Loading ...
Sorry, an error occurred while loading the content.

[mythsoc] Beauty and pain (was Serial killer conventions, Gaiman)

Expand Messages
  • dianejoy@earthlink.net
    ... From: Jane Bigelow jbigelow@pcisys.net Date: Sat, 10 May 2003 13:26:17 -0600 To: mythsoc@yahoogroups.com Subject: Re: [mythsoc] Re: Re: Serial killer
    Message 1 of 1 , May 12 7:55 AM
    • 0 Attachment
      Original Message:
      -----------------
      From: Jane Bigelow jbigelow@...
      Date: Sat, 10 May 2003 13:26:17 -0600
      To: mythsoc@yahoogroups.com
      Subject: Re: [mythsoc] Re: Re: Serial killer conventions, Gaiman


      Jane:

      Why, I wonder, does current literary criticism allow any amount of
      description of violence and pain, but condemn more than the briefest
      description of happiness or beauty? Society as a whole does seem to want a
      break now and then. A few years ago, Jane Austen was the inspiration for
      several films. I don't know if there was any overlap in audience, though.

      Diane:

      An extremely searching question. I've seen some beautiful scenes
      onscreen---sometimes even a certain sunset or pan-shot of a field of
      flowers can make me gasp. Some commercials feature these scenes, which
      *almost* makes me feel grateful for the commercial! Almost. Onscreen,
      such shots take the place of a lengthy description of beauty. (Of course,
      commercials want that beauty identified with the car or the wine!)

      In novels, long descriptions of beauty are challenging, partly because each
      person is going to imagine what is described in a slightly different way.
      (Consider two drawings of a Rivendell scene from Tolkien: say Alan Lee's
      concept vs. Ted Nasmith's. Nasmith's conception is closer to my own.)

      Several factors come into play: evil is thought to be more "interesting"
      than good. I think some of this comes about because we live in a world
      where evil must be explained: it's a mystery we can't fathom. Good is the
      Norm. We expect it from others. (Imagine a world where the *reverse* was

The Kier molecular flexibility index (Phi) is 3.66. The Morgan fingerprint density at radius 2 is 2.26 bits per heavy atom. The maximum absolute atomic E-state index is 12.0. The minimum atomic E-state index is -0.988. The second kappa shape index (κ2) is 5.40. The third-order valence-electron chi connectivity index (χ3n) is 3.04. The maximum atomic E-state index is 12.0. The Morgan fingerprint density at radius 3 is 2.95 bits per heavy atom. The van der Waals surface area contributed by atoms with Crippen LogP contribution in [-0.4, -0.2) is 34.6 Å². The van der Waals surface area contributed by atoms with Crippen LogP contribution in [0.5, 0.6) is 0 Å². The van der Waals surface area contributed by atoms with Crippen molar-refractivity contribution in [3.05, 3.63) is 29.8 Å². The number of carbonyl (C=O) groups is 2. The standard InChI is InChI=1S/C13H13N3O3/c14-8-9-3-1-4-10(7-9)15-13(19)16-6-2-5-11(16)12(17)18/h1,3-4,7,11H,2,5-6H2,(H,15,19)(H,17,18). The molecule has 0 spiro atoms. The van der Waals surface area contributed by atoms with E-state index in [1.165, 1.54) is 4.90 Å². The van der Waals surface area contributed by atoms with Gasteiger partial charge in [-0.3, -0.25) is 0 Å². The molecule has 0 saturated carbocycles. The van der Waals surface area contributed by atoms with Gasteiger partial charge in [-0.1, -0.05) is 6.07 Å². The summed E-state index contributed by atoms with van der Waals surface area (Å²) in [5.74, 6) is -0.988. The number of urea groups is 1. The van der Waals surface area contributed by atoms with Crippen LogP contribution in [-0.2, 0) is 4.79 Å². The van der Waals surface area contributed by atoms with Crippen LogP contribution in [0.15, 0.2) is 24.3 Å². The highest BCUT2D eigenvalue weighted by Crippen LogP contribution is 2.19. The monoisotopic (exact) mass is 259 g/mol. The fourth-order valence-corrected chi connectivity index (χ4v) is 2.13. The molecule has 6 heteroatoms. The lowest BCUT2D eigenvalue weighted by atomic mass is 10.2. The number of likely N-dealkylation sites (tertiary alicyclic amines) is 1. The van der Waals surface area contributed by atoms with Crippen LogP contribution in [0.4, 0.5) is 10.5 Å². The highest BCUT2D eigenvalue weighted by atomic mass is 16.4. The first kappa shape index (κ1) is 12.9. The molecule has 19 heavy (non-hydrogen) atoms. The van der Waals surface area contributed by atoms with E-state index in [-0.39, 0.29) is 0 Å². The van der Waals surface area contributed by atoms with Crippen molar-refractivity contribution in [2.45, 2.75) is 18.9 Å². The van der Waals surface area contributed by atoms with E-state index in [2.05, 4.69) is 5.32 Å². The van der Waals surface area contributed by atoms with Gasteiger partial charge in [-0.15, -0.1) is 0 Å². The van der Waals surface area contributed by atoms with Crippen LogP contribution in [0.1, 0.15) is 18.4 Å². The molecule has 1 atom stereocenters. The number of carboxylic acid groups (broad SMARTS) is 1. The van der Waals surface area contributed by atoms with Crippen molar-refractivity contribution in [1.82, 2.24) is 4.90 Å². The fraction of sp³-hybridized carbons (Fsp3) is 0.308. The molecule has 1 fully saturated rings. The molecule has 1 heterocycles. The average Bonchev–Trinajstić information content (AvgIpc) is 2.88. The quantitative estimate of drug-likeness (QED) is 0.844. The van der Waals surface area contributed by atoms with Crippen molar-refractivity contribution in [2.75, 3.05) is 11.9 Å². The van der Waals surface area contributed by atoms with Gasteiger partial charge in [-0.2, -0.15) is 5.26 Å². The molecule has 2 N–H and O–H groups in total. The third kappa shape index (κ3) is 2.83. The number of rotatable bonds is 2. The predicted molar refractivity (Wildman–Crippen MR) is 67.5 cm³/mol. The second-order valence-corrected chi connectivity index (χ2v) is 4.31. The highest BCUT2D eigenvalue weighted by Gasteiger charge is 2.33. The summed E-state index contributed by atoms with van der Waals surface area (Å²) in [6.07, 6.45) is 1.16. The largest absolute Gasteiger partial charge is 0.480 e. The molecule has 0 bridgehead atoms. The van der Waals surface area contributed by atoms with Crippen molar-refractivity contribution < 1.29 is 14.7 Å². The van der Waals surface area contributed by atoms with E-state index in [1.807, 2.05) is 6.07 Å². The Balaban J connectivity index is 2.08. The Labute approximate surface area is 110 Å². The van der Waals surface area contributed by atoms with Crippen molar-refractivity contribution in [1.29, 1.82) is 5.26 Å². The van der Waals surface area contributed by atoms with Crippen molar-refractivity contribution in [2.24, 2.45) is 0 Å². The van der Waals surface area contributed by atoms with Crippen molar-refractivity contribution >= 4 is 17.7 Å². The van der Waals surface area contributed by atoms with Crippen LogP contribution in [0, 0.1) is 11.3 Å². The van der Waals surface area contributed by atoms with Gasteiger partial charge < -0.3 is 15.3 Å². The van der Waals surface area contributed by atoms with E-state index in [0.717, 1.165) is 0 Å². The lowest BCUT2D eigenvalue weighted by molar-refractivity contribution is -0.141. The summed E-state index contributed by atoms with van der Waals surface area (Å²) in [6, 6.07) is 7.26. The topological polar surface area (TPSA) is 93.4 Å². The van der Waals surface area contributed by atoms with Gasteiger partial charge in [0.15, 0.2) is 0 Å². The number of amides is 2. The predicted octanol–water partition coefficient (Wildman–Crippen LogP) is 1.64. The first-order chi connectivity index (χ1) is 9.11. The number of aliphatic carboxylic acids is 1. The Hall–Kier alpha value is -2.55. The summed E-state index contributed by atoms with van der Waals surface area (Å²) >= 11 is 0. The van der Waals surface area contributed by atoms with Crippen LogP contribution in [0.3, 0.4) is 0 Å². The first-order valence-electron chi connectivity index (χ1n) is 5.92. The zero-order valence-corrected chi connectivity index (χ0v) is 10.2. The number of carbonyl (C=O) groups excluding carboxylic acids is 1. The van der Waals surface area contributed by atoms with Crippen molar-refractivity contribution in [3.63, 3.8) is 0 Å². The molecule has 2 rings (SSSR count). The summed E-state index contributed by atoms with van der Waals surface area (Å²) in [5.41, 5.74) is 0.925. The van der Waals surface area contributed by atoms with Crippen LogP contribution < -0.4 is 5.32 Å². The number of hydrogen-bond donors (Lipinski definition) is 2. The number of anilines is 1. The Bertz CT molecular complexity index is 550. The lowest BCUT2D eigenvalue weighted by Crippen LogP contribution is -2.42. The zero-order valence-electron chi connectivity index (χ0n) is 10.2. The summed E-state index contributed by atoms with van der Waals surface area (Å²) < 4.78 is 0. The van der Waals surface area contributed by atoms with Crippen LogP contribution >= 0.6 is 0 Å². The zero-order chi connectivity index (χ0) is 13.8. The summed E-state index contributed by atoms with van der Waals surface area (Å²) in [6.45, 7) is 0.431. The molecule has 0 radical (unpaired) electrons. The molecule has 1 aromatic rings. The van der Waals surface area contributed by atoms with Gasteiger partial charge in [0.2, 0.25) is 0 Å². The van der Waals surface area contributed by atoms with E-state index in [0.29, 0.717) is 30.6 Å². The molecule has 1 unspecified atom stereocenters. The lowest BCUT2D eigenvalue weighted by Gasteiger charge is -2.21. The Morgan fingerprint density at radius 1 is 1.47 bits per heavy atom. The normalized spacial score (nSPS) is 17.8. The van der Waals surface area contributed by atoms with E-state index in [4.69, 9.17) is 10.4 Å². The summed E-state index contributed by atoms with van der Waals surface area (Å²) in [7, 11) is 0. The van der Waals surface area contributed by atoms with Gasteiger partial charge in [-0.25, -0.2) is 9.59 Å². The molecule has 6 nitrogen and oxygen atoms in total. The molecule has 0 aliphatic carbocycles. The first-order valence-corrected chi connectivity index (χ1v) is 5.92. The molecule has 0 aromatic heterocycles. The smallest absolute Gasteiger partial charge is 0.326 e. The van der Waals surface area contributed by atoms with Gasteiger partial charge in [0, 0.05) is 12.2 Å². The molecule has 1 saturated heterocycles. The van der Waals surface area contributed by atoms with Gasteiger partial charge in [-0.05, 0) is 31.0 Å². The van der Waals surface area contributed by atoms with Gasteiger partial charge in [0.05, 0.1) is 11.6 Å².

true? Yikes!) Hence, beauty and pleasure are gifts that we experience
      briefly in story. Pain and dark events are not normal. They hold our
      interest, not necessarily because we're voyeurs, but because we're asking
      "How is the character going to get out of this one?" (I may be totally
      missing the point of your question. I hope not.)

      Maybe it doesn't feel like Story, when good things happen, but it feels
      like Normal Life. (Tolkien makes reference to this in LOTR, in that he
      says that good and pleasurable things are soon told, but bothersome and
      painful events make for a good story. David B. could give us the quote,
      I'm sure.) It's amazing how Tolkien is able to balance beauty and pain so
      well in his books.

      Jane Austen's books feel like "a break," in a way, partly because the
      issues she deals with (marriage and finding one's place in society) are so
      different for us. In her terms, social slights and broken engagements
      could feel as crushing as graphic violence: for her readers, these events
      have economic consequences that they don't have for us. ---djb






      The Mythopoeic Society website http://www.mythsoc.org

      Your use of Yahoo! Groups is subject to http://docs.yahoo.com/info/terms/



      --------------------------------------------------------------------
      mail2web - Check your email from the web at
      http://mail2web.com/ .
    Your message has been successfully submitted and would be delivered to recipients shortly.